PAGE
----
A vital $4.8 billion International Monetary Fund loan to Egypt will be delayed until next month, its finance minister said on Tuesday, December 11 intensifying the political crisis gripping the Arab world's most populous nation, Reuters reported.
As rival factions gathered in Cairo and Alexandria for a new round of demonstrations, Finance Minister Mumtaz al-Said said the delay in the loan agreement was intended to allow time to explain a heavily criticised package of economic austerity measures to the Egyptian people.
The announcement came after President Mohamed Mursi on Monday backed down on planned tax increases, seen as key for the loan to go ahead. Opposition groups had greeted the tax package, which had included duties on alcoholic drinks, cigarettes and a range of goods and services, with furious criticism.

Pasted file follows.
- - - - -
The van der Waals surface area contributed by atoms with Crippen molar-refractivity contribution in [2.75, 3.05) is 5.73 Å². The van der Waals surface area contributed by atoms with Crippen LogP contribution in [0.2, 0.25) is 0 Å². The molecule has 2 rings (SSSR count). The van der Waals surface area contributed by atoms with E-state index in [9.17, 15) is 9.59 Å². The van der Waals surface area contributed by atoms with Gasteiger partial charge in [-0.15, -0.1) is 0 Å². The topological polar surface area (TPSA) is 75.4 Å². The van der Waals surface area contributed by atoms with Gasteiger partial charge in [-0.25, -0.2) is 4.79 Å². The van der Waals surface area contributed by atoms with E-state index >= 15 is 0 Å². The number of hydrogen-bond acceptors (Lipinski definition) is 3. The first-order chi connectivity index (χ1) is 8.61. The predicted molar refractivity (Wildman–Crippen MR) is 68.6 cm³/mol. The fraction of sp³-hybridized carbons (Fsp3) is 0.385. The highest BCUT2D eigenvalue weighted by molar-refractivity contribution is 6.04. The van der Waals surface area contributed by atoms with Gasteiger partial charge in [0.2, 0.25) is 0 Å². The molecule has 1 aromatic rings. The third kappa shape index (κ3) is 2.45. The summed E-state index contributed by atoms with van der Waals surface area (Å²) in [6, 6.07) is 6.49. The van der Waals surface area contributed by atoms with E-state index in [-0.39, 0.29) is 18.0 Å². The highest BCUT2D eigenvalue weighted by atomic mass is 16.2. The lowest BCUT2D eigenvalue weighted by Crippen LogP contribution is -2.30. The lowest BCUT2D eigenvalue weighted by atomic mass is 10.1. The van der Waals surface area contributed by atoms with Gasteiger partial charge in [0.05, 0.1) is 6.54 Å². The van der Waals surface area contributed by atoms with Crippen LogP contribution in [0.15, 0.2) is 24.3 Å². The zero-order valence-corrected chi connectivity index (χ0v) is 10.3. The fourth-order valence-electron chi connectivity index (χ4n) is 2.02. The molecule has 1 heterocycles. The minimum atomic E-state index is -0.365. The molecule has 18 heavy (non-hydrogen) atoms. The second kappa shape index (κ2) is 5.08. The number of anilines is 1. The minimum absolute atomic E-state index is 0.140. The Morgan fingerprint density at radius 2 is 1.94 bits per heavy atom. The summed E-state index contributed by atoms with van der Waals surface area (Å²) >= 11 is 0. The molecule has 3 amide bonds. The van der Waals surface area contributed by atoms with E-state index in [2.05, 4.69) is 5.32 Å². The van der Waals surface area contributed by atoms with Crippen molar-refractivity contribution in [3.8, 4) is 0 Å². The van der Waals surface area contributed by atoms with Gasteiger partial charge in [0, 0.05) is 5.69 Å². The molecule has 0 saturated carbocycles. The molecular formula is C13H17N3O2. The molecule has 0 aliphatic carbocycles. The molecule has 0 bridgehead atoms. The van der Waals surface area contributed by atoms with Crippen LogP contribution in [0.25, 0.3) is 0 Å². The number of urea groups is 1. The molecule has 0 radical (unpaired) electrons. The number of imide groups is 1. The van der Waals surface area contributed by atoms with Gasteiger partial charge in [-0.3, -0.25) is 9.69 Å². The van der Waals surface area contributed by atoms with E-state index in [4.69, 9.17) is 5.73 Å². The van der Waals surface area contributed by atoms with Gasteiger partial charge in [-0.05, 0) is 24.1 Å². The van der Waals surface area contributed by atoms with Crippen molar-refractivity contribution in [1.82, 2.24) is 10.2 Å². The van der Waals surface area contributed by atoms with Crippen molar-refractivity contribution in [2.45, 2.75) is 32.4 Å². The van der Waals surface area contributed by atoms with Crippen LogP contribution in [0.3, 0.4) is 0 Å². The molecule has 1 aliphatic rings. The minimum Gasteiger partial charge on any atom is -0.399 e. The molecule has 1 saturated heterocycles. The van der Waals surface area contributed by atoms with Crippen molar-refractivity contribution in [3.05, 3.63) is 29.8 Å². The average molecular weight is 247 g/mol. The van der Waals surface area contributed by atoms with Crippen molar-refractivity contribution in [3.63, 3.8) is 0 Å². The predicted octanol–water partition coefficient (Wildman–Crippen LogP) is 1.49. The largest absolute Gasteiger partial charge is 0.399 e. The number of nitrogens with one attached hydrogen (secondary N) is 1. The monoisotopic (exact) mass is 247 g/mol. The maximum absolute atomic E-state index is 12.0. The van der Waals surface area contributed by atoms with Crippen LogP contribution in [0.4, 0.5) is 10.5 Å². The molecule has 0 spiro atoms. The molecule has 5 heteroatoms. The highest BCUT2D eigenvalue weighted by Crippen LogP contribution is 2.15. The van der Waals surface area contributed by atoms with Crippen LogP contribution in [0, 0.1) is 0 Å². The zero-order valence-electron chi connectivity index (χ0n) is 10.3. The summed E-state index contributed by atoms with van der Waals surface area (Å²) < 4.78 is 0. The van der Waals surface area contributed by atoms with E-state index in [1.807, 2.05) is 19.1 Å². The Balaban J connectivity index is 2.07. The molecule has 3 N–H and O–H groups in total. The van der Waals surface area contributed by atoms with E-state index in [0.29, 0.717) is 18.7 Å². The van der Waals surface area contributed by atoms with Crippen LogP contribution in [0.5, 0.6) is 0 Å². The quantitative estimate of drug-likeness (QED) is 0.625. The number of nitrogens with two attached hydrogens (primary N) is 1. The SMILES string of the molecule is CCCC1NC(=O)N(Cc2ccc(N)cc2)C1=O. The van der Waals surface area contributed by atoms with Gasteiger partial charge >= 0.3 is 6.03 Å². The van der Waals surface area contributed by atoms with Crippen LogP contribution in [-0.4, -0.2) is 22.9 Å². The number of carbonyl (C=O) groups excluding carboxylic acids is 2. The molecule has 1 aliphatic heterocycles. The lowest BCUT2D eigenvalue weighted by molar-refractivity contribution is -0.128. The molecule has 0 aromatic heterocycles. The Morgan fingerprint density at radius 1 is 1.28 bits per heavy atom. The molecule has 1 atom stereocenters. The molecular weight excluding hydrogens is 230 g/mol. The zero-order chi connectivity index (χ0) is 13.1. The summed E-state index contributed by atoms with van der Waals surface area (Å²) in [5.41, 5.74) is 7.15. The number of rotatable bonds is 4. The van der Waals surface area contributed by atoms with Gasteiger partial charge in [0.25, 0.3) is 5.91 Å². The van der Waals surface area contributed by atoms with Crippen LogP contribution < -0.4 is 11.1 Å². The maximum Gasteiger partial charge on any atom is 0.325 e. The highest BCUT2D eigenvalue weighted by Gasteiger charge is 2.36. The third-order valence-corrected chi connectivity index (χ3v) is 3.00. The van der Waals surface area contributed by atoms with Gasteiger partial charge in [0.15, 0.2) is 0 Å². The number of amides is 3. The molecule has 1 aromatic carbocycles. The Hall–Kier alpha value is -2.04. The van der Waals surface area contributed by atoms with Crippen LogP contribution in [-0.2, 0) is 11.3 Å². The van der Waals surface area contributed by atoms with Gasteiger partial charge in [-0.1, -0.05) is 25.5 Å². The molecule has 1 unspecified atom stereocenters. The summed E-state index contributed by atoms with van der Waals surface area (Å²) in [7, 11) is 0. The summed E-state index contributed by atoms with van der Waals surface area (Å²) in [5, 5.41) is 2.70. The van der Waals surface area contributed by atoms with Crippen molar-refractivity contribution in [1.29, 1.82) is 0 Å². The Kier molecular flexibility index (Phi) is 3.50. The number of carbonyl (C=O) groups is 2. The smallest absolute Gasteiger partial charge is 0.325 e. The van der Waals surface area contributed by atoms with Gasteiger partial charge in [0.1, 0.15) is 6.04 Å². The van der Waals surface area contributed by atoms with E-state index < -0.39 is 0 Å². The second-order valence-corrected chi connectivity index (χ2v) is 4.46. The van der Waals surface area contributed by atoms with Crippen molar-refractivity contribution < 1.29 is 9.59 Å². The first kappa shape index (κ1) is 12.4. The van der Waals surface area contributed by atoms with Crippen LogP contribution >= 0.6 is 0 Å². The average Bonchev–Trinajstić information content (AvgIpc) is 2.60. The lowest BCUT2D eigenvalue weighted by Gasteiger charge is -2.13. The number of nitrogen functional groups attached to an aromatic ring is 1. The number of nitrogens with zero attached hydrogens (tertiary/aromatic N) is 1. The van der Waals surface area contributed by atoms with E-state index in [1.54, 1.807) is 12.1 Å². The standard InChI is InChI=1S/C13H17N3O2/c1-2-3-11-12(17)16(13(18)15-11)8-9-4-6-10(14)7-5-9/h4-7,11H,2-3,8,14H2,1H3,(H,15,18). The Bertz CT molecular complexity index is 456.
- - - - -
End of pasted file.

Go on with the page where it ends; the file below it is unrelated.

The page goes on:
"Of course the delay will have some economic impact, but we are discussing necessary measures (to address that) during the coming period," the minister told Reuters, adding: "I am optimistic ... everything will be well, God willing."
Prime Minister Hisham Kandil said Egypt had requested that the loan be delayed by a month. "The challenges are economic not political and must be dealt with aside from politics," he told a news conference.
Kandil said the reforms would not hurt the poor. In a bid to rebuild consensus, he said there would be a national dialogue about the economic program next week.
In Washington, the IMF said Egypt had asked for the loan to be postponed "in light of the unfolding developments on the ground". The Fund stood ready to consult with Egypt on resuming discussions on the stand-by loan, a spokeswoman said.